Customers to AT&T: Choke on this

A growing anti-AT&T protest is threatening to bring Ma Bell's network to a standstill. The question is, will anybody notice?

My post last week about how AT&T treats its customers like losers got quite a rise out of readers. It even provoked a response from AT&T itself.

Per company spokeshuman Seth Bloom, that "You're a loser" text underneath the image on their online sweepstakes was a "regrettable mistake" and has been changed. (I checked, and yes it has.) He adds: "We value our customers a great deal."

[ See which products make Cringely's list of "The biggest tech turkeys of 2009." | And stay up to date on all Robert X. Cringely's musings and observations with InfoWorld's Robert X. Cringely newsletter. ]

Unfortunately for AT&T, it appears the sentiment is not always mutual.

AT&T bashing is apparently so much fun that Fake Steve Jobs piled on. In a blog post earlier this week, FSJ jokingly outline his plan for Operation Chokehold. This Friday at 12 noon PT, Fake Steve is exhorting the iPhone faithful to flood Ma Bell's data networks with bandwidth-hogging apps:

The goal is to have every iPhone user (or as many as we can) turn on a data intensive app and run that app for one solid hour. Send the message to AT&T that we are sick of their substandard network and sick of their abusive comments. The idea is we’ll create a digital flash mob. We’re calling it in Operation Chokehold. Join us and speak truth to power!

Fake Steve (aka Newsweek's Dan Lyons) is kidding, I think (and for a total hoot, read his inspired NSFW rant about AT&T's "bandwidth disincentives"). But some people are taking the notion seriously. Someone created a Facebook fan page (1,140 fans at post time), and iPhoners are comparing notes about which apps would suck down the most bandwidth.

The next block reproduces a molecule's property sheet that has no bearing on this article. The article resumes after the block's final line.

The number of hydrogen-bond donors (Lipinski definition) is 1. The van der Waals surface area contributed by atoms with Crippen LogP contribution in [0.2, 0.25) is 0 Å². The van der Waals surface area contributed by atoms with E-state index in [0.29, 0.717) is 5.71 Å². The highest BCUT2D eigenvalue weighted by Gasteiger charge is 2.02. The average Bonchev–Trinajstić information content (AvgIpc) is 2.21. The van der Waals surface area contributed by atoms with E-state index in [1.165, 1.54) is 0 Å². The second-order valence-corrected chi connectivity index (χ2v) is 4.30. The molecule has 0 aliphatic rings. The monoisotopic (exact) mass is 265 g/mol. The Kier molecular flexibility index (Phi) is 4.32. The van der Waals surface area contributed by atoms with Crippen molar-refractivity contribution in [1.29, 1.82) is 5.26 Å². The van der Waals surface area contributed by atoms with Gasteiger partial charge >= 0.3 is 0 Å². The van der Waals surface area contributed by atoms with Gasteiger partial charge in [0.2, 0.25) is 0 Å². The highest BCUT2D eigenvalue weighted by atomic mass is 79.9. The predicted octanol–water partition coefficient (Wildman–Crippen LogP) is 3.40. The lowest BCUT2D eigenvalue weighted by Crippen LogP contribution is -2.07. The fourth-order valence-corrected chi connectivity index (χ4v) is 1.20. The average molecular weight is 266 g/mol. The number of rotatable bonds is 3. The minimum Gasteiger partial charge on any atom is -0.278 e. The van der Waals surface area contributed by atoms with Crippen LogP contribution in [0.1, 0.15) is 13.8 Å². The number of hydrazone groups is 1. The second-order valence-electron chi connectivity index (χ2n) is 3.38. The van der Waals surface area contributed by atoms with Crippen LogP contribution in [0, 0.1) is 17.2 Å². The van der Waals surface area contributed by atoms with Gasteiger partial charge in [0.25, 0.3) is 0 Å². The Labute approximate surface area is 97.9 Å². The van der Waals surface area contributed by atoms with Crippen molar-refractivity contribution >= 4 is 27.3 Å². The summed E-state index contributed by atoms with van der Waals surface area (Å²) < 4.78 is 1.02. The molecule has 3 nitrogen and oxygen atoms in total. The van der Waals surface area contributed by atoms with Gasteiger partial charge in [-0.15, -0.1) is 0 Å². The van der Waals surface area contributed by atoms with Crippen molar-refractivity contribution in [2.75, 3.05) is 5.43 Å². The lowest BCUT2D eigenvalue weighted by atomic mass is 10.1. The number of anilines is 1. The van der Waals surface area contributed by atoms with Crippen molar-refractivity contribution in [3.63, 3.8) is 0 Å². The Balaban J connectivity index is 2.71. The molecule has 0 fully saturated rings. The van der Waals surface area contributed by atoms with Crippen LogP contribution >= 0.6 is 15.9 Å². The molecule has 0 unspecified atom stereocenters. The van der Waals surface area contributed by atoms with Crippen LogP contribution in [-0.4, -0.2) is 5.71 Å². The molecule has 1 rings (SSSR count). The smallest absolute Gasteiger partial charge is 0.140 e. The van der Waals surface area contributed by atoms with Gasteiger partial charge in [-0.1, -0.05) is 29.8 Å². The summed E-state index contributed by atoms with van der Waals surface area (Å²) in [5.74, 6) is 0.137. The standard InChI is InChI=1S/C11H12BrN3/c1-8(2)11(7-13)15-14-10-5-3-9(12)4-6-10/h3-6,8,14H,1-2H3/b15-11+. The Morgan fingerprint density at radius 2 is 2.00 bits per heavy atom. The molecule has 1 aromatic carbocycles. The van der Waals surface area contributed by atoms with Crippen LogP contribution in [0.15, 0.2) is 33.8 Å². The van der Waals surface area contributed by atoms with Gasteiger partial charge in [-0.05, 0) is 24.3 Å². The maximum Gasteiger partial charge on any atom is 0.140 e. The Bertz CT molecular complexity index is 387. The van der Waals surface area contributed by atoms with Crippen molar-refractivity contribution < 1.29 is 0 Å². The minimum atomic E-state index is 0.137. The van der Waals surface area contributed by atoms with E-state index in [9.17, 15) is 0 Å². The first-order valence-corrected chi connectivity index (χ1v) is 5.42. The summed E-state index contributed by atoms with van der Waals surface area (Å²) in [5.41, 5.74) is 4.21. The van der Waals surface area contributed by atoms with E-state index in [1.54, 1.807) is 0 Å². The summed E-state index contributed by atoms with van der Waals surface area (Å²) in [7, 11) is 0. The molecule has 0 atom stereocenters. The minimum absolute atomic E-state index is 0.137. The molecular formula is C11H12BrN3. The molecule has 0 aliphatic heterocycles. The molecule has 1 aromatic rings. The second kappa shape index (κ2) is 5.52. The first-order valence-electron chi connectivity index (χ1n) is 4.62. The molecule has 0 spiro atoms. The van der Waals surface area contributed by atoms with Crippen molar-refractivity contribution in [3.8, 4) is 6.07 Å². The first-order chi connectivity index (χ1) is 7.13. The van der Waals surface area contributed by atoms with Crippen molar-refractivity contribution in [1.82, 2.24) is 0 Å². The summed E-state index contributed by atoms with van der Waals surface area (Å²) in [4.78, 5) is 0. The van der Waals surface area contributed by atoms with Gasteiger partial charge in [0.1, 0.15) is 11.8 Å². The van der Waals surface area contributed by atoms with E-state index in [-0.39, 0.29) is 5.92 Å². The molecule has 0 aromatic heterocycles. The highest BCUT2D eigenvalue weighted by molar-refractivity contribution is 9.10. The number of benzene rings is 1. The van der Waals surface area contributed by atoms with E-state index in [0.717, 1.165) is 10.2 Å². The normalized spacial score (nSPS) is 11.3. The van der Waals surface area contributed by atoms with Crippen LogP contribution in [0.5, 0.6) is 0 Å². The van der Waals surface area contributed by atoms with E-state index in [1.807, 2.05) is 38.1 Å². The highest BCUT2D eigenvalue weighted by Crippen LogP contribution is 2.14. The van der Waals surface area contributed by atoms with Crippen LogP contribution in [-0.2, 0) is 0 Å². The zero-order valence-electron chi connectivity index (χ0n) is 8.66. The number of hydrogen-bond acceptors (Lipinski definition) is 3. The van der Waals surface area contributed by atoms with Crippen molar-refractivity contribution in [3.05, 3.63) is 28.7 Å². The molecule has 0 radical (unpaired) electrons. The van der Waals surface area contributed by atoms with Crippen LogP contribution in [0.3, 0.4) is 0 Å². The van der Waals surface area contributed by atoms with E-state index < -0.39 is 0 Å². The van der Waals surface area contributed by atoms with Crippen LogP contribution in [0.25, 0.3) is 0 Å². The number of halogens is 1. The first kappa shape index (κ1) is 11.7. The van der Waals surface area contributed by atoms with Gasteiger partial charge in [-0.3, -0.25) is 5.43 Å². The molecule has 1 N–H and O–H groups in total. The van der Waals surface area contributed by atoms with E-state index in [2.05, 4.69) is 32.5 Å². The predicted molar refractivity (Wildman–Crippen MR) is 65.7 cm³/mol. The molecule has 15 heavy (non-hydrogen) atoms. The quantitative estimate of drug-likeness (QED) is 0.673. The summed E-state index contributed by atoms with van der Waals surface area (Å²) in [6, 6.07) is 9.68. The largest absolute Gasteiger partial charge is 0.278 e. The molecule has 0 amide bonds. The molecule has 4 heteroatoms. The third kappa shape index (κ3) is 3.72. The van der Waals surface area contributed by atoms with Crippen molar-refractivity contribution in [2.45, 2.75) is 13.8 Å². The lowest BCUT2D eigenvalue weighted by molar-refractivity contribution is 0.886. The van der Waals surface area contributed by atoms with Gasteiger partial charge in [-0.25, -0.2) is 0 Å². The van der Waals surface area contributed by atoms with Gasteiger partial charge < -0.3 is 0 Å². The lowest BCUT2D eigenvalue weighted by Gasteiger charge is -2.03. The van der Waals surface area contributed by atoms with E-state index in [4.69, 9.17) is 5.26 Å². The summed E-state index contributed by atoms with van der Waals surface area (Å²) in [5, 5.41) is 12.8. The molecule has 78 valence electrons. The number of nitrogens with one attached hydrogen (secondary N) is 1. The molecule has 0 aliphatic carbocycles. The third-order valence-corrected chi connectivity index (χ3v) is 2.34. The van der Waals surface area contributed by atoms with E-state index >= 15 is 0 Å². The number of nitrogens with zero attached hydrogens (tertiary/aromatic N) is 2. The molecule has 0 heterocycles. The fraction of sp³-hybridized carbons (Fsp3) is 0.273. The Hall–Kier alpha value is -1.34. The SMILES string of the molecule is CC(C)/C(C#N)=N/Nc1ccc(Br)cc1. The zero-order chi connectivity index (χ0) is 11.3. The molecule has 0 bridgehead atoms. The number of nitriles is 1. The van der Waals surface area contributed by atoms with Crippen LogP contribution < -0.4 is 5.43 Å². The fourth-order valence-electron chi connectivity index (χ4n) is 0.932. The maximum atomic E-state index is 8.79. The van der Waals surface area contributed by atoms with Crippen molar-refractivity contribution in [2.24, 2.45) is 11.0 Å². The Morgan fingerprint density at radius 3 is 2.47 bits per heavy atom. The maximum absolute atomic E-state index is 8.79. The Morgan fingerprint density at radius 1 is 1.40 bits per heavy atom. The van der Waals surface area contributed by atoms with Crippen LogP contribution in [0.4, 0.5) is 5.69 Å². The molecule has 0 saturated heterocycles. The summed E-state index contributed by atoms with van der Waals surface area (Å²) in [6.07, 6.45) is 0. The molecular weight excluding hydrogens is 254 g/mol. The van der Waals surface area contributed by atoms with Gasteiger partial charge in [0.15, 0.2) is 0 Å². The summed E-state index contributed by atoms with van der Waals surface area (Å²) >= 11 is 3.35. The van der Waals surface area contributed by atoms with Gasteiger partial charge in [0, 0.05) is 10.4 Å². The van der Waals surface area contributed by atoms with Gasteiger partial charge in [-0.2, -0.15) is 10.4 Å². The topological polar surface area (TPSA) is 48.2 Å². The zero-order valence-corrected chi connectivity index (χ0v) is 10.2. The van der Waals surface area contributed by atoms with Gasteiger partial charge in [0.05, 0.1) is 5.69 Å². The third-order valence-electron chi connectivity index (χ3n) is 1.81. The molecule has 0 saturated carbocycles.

Proving that it can't take a joke (or a choke), AT&T called FSJ's post "irresponsible and pointless" and whined about how that "publicity stunt" would degrade "critical communications services" for 80 million customers.

Memo to AT&T: If they're your customers, they're already intimately familiar with degraded communications services.

Me, I'm looking forward to Ma Bell's meltdown this Friday, and judging by my readers' e-mails and comments, I'm not alone. Overall, reader sentiment ran about two to one against AT&T. How people feel about the company seems to depend a lot on the quality of the coverage they're getting.

First, a word from the pro-AT&T side. A reader calling himself "junkman" writes:

Your article on AT&T's service is dead wrong. I have gone through all the carriers in Chicago and AT&T has the best coverage and pricing plans. I do now have an iPhone and have had no problems with coverage.

Like some of my more persistent readers, he directs me to a New York Times piece by Randall Strosser about how AT&T's data network is actually quite good, but it's the iPhone that's causing data disconnects. Junkman also believes me "and my magazine" are on Verizon's payroll.

Two responses:

1. I read the Strosser piece. Very nice. Really had nothing to do with what I was writing about, though, which is AT&T's attitude toward its customers, or what I and many of my readers are most unhappy about, which is the quality of AT&T's voice network.